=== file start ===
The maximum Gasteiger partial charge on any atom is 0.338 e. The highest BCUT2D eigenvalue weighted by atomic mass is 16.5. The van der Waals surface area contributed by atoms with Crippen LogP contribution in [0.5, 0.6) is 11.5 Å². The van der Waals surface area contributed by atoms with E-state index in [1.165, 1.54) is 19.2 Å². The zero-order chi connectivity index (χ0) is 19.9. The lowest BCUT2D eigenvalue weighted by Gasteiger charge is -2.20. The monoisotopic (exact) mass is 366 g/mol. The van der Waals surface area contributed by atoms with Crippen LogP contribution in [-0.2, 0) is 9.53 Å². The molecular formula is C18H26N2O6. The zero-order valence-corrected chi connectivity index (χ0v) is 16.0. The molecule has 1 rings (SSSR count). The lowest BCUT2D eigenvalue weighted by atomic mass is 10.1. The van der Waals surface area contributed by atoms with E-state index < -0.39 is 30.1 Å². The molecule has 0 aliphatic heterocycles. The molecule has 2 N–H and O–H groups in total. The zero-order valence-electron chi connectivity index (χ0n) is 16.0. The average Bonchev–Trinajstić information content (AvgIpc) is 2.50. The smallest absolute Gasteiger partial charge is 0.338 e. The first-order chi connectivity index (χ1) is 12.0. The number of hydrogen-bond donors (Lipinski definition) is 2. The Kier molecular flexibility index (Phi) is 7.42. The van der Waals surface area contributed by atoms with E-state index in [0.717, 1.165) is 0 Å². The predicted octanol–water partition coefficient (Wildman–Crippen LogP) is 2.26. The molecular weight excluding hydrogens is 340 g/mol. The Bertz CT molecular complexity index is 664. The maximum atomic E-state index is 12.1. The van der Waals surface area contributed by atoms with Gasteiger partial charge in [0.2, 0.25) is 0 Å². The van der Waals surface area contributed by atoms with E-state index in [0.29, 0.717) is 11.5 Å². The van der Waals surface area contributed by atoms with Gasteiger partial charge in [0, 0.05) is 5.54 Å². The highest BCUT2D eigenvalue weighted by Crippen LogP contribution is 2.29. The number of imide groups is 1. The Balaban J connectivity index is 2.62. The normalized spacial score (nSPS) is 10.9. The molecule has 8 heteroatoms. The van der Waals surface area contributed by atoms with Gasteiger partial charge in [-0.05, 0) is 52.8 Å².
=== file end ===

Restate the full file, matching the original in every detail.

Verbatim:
The maximum Gasteiger partial charge on any atom is 0.338 e. The highest BCUT2D eigenvalue weighted by atomic mass is 16.5. The van der Waals surface area contributed by atoms with Crippen LogP contribution in [0.5, 0.6) is 11.5 Å². The van der Waals surface area contributed by atoms with E-state index in [1.165, 1.54) is 19.2 Å². The zero-order chi connectivity index (χ0) is 19.9. The lowest BCUT2D eigenvalue weighted by Gasteiger charge is -2.20. The monoisotopic (exact) mass is 366 g/mol. The van der Waals surface area contributed by atoms with Crippen LogP contribution in [-0.2, 0) is 9.53 Å². The molecular formula is C18H26N2O6. The zero-order valence-corrected chi connectivity index (χ0v) is 16.0. The molecule has 1 rings (SSSR count). The lowest BCUT2D eigenvalue weighted by atomic mass is 10.1. The van der Waals surface area contributed by atoms with E-state index < -0.39 is 30.1 Å². The molecule has 0 aliphatic heterocycles. The molecule has 2 N–H and O–H groups in total. The zero-order valence-electron chi connectivity index (χ0n) is 16.0. The average Bonchev–Trinajstić information content (AvgIpc) is 2.50. The smallest absolute Gasteiger partial charge is 0.338 e. The first-order chi connectivity index (χ1) is 12.0. The number of hydrogen-bond donors (Lipinski definition) is 2. The Kier molecular flexibility index (Phi) is 7.42. The van der Waals surface area contributed by atoms with E-state index in [0.717, 1.165) is 0 Å². The predicted octanol–water partition coefficient (Wildman–Crippen LogP) is 2.26. The molecular weight excluding hydrogens is 340 g/mol. The Bertz CT molecular complexity index is 664. The maximum atomic E-state index is 12.1. The van der Waals surface area contributed by atoms with Gasteiger partial charge in [0.2, 0.25) is 0 Å². The van der Waals surface area contributed by atoms with E-state index in [0.29, 0.717) is 11.5 Å². The van der Waals surface area contributed by atoms with Gasteiger partial charge in [0, 0.05) is 5.54 Å². The highest BCUT2D eigenvalue weighted by Crippen LogP contribution is 2.29. The number of imide groups is 1. The Balaban J connectivity index is 2.62. The normalized spacial score (nSPS) is 10.9. The molecule has 8 heteroatoms. The van der Waals surface area contributed by atoms with Gasteiger partial charge in [-0.05, 0) is 52.8 Å².